Flying With Food Allergies

Travel with Food Allergy
If you're booking a flight for vacation travel this summer, you may want to be aware of a recent study about food allergies and airplane travel. In a March 2013 article published in the Journal of Allergy and Clinical Immunology, researchers shared their findings when they set out to characterize the experience of persons with peanut and tree nut allergy who report in-flight allergic reactions. They also compared pre-flight and in-flight behavior between persons reporting and not reporting a reaction to determine whether any behaviors may be associated with safer flying.

The results come from a survey that was accessed and completed by 3273 persons- mostly parents of peanut and tree nut allergic children. 

More than 10% of respondents reported experiencing a reaction during a flight.

How's that for a frightening statistic?

It goes on to share:
  • 13% of those people who experienced a reaction received epinephrine
  • peanut was the attributed cause in 69.5% of the reactions
  • the crew was notified of the in-flight reaction in only 50.1% of cases
  • Airline policy on handling in-flight reactions to peanut and tree nut allergies has been inconsistent between different carriers and nations.
We have successfully flown many times with food allergies. We've always notified the airline in advance of our food allergy and need for accommodations. This study pointed out that fewer reactions occurred for those people who took "risk-mitigating behaviors". Here are the behaviors found by the study that may help decrease the chances of having an in-flight reaction:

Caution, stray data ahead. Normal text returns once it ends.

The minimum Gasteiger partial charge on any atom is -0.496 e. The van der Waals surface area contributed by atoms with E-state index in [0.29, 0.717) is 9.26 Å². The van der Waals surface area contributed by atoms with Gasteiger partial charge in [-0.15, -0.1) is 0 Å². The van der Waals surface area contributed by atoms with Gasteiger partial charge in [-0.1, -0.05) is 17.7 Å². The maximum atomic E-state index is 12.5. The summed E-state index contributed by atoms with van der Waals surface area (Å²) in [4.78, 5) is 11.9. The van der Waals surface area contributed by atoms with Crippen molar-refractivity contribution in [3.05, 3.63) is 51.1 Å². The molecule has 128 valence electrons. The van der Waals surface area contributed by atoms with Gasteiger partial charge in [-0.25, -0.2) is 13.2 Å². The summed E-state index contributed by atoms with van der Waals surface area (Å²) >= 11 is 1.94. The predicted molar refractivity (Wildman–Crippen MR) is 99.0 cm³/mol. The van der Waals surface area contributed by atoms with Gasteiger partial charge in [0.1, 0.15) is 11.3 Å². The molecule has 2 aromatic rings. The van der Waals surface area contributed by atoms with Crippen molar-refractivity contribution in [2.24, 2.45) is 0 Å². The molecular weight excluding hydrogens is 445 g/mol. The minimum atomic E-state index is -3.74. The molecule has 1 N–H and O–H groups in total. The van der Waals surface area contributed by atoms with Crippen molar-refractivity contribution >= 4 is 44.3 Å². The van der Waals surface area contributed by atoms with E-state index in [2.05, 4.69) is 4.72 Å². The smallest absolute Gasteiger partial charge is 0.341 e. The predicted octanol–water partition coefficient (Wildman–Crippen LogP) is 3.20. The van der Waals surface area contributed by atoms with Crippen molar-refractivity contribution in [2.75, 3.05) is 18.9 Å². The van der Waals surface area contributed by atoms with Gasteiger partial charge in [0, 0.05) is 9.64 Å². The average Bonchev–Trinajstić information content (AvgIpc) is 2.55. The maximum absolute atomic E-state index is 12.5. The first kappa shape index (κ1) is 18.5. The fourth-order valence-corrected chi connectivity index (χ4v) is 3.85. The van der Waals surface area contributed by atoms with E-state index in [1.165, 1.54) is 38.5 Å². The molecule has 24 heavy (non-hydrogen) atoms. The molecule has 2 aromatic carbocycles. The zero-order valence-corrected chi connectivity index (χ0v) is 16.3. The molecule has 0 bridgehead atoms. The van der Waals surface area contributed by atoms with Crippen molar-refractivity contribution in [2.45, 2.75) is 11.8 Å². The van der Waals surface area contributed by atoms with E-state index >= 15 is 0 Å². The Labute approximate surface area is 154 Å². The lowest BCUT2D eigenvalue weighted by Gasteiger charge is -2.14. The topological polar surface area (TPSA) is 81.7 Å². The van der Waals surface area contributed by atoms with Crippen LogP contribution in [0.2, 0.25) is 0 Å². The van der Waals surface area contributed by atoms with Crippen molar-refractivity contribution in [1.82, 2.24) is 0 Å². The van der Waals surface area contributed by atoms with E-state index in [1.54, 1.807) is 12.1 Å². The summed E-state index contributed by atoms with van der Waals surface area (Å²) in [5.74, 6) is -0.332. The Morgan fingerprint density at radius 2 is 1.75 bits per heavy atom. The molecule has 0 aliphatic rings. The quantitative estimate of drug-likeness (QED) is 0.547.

• making any request of the airline (in other words, tell the airline about your allergy and what you need)
  • requesting a buffer zone
  • requesting an announcement that passengers not eat peanut/tree nut–containing goods
  • requesting a peanut/tree nut–free meal
  •  wiping the tray table (we also wipe the seat and arm rests)
  •  bringing own food from home
  •  avoiding use of an airline-provided pillow
  • avoiding use of an airline-provided blanket
Of course, always carrying your own epinephrine injector (make that two injectors) is also critical. We have a note from our allergist stating that we need to carry life-saving medicine on-board so we don't have any last minute problems getting through security.

The study did note that "one single US carrier was associated with 63 reported reactions (18.1%)". That airline remained unnamed (hmmm....now I'm very curious!) Canada is the only country where a government agency has directly intervened, recently ordering Air Canada (but not other Canadian carriers) to establish a peanut/nut-free buffer zone, on specific request within 48 hours of departure. To date, the US Department of Transportation,has stated that it would not involve itself in the peanut/airline issue.

That means it's up to us. Carry your own food and medication and use the above listed risk-mitigating behaviors when you fly. You can successfully travel by plane with food allergies by being prepared and preparing in advance.

Wishing you happy and safe travels! Feel free to share your personal experiences in the comments below.

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